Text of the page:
Constitution Day (or Citizenship Day, as it was formerly known) is not one of the most widely celebrated national holidays; it typically gets less news attention than Punxsutawney Phil’s shadow. But at federally funded schools and universities, acknowledgement of the holiday is mandatory according to federal law.
This year, Case Western Reserve University will hold a forum on Sept. 17 about constitutional law as it applies to sexual misconduct cases on college campuses.
In 2004, Senator Robert Byrd of West Virginia added an amendment to a bill that was in the Senate at the time stipulating that all publicly funded educational institutions (and federal agencies) had to provide educational programming on the history of the Constitution on Sept. 17, the day of the Constitution’s signing, in order to receive federal funding.
The U.S. Department of Education announced that this law would apply to any school receiving federal funds of any kind. This includes CWRU, and every other school that receives federal scholarship money to give to students.
The law was actually embraced by schools across the country, each institution choosing to celebrate the signing of the Constitution in slightly different ways. Kent State University, for example, is holding a public reading of the Constitution followed by a cake reception. Cleveland State University is holding a discussion with three Cleveland-Marshall College of Law Professors who will be reviewing and discussing recent Supreme Court cases decided in the 2014-15 term. Other schools have hosted Constitution trivia contests, distributed free copies of the Constitution or held campus-wide fairs where professional constitutional scholars can share information with students.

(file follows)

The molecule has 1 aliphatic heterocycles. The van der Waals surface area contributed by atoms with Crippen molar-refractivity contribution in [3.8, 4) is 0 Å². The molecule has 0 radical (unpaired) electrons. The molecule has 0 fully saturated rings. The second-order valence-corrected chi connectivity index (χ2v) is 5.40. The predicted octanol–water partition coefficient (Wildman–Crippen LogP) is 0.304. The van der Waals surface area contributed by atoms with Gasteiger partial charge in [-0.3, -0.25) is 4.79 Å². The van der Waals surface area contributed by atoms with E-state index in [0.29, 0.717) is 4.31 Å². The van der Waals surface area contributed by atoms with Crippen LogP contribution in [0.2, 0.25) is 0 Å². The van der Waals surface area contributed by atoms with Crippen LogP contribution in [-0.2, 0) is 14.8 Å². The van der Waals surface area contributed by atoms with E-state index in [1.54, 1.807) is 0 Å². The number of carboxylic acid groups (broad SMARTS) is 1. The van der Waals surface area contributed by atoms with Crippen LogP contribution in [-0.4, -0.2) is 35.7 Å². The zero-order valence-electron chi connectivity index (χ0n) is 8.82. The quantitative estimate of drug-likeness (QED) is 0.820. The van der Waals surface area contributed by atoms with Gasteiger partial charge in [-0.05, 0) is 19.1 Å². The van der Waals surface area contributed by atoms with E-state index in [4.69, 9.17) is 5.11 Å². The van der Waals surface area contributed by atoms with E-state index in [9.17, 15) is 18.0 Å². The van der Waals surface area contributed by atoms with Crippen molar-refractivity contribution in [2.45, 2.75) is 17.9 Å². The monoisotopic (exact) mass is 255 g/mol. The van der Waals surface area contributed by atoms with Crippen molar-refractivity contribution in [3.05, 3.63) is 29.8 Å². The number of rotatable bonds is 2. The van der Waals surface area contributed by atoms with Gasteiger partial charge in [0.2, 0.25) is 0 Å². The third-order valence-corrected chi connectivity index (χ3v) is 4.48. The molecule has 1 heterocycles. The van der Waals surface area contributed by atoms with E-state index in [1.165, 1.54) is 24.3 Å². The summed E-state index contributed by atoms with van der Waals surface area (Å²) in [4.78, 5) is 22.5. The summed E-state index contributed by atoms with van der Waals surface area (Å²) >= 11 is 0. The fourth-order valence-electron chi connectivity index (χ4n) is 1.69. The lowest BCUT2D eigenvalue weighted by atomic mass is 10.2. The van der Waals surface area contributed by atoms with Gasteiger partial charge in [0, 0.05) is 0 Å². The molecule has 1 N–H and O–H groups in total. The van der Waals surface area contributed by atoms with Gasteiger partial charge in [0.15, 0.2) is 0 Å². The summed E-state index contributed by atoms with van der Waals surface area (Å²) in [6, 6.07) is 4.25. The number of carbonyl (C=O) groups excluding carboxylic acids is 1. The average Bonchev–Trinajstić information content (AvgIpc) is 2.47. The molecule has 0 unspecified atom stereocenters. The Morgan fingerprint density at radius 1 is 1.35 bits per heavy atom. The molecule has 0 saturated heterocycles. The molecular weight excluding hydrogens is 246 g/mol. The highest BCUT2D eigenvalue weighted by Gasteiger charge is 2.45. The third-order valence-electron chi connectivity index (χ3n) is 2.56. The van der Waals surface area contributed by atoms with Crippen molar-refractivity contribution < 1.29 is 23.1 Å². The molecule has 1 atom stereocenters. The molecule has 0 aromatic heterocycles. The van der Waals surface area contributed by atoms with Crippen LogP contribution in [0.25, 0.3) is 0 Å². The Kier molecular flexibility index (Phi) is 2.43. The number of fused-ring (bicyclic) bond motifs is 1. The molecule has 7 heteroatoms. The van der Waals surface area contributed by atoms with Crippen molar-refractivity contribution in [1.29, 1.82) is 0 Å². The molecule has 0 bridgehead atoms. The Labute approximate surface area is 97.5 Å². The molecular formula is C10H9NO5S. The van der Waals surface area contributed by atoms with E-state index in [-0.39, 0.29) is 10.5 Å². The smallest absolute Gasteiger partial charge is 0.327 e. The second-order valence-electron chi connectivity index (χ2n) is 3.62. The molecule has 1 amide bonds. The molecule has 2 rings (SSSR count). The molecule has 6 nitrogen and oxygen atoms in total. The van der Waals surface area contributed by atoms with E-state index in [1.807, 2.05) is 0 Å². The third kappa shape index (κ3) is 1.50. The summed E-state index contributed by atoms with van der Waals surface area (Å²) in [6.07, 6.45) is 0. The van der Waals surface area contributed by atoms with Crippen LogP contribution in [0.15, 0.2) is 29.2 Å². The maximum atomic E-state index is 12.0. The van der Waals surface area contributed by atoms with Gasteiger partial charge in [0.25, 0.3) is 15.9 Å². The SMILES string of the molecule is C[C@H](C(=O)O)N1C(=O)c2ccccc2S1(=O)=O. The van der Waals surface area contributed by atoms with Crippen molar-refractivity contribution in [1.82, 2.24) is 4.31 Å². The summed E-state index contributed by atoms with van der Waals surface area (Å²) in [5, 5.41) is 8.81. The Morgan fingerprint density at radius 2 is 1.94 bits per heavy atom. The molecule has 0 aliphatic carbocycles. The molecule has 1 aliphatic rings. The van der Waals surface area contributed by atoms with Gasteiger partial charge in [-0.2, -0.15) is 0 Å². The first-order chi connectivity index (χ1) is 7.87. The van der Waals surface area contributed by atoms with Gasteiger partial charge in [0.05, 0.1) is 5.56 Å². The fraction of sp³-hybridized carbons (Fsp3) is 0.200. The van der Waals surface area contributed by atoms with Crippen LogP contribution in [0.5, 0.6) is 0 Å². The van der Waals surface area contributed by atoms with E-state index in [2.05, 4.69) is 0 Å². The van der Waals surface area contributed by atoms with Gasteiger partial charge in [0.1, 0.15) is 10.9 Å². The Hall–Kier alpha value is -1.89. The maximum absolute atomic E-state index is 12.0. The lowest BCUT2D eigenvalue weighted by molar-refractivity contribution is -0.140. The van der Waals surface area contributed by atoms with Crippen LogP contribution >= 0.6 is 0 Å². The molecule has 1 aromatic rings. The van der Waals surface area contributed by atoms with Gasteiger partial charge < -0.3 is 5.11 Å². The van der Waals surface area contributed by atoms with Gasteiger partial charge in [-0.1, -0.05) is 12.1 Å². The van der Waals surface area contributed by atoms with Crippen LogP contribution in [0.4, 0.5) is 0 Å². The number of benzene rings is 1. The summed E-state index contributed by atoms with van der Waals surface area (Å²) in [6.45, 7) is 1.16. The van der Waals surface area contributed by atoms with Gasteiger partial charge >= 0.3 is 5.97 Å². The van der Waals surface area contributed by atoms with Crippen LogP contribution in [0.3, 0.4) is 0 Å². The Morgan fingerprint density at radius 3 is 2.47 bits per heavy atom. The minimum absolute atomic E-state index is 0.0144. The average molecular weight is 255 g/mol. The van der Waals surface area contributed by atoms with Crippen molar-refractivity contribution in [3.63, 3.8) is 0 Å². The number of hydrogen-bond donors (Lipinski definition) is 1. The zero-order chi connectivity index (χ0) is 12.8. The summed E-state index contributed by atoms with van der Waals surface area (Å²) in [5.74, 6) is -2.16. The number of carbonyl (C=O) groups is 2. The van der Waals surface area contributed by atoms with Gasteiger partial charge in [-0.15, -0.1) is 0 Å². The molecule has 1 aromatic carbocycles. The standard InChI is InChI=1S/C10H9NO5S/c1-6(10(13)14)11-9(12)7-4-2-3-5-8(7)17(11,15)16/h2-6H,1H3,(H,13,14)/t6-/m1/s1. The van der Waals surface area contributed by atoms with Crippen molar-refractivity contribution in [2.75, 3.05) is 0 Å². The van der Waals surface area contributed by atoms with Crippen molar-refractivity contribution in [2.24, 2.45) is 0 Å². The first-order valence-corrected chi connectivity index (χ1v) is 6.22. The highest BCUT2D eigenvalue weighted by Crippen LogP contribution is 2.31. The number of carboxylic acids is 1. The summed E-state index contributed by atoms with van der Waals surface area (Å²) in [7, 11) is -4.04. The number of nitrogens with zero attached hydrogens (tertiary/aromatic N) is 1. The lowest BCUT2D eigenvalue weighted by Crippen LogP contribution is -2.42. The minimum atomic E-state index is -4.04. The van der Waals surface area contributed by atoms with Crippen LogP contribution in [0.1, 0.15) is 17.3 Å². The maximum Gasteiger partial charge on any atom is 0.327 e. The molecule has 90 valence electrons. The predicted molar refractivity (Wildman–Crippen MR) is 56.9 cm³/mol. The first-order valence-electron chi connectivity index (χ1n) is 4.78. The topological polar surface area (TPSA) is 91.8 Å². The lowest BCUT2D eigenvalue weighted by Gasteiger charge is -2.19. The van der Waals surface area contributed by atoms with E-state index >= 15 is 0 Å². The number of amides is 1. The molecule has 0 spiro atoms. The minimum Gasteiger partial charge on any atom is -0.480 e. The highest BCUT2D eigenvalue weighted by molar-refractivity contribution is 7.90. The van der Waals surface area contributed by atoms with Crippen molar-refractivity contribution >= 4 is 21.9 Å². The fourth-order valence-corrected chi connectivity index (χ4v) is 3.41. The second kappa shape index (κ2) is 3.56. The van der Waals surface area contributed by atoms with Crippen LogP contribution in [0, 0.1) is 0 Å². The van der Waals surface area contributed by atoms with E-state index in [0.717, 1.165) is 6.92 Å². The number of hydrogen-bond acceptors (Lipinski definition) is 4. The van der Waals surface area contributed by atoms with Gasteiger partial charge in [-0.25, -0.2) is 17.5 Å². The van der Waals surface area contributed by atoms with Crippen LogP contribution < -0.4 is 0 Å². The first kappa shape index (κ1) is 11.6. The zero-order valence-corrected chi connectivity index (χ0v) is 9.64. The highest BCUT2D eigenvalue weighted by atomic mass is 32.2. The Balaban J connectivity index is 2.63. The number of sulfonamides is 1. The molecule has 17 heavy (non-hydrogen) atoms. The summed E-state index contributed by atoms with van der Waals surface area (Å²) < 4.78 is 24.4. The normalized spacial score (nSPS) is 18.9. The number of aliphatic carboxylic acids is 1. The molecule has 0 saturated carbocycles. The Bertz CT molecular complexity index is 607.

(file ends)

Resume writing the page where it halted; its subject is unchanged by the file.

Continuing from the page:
Case Western Reserve University, however, celebrates Constitution Day somewhat differently. Originally given to Political Science professor and then-head of the department, Joseph White, the responsibility of organizing CWRU’s Constitution Day celebration was eventually handed off to Professor Laura Tartakoff, who has been organizing it for about 20 years.
Each year a board of CWRU students—volunteers, who make up the Constitution Day committee—meet to decide on a topic that has been a subject of debate among lawyers, legal scholars, constitutional law experts, and often, the general public. This includes topics like same-sex marriage or the affordable care act, which, at the time of the forum, have yet to be decided on by the Supreme Court.
These controversies—dilemmas that can be legally decided upon depending on your interpretation of the Constitution—eventually become the subject of debate for CWRU’s annual Constitution Day Forum.
Students and teachers organize to come up with the topic of conversation, bring in expert panelists, and moderate the debate so that both sides—and both opposing interpretations of the Constitution—can be represented.
Typically these forums do not draw a large crowd. Last year’s Constitution Day Forum, entitled “Executive Overreach: The President On His Own?” (about the Affordable Care Act), drew about 30-40 students.
This year’s topic was chosen in the hopes that it would be particularly relevant to students.
CWRU has invited Professor Cynthia Bowman of Cornell University Law School and Howard Kallem, Director of Title IX Compliance at Duke University to speak on the subject of sexual misconduct on college campuses, and how the due process clause of the Constitution has impacted, and might impact, universities’ handlings of sexual misconduct. The question being asked is: Are universities’ handlings of sexual misconduct—the procedures and protocols they use—constitutional?
The forum is being held in Moot Courtroom, Room A59 of CWRU’s Graduate Law School, on Sept. 16 from 4-5:30 p.m.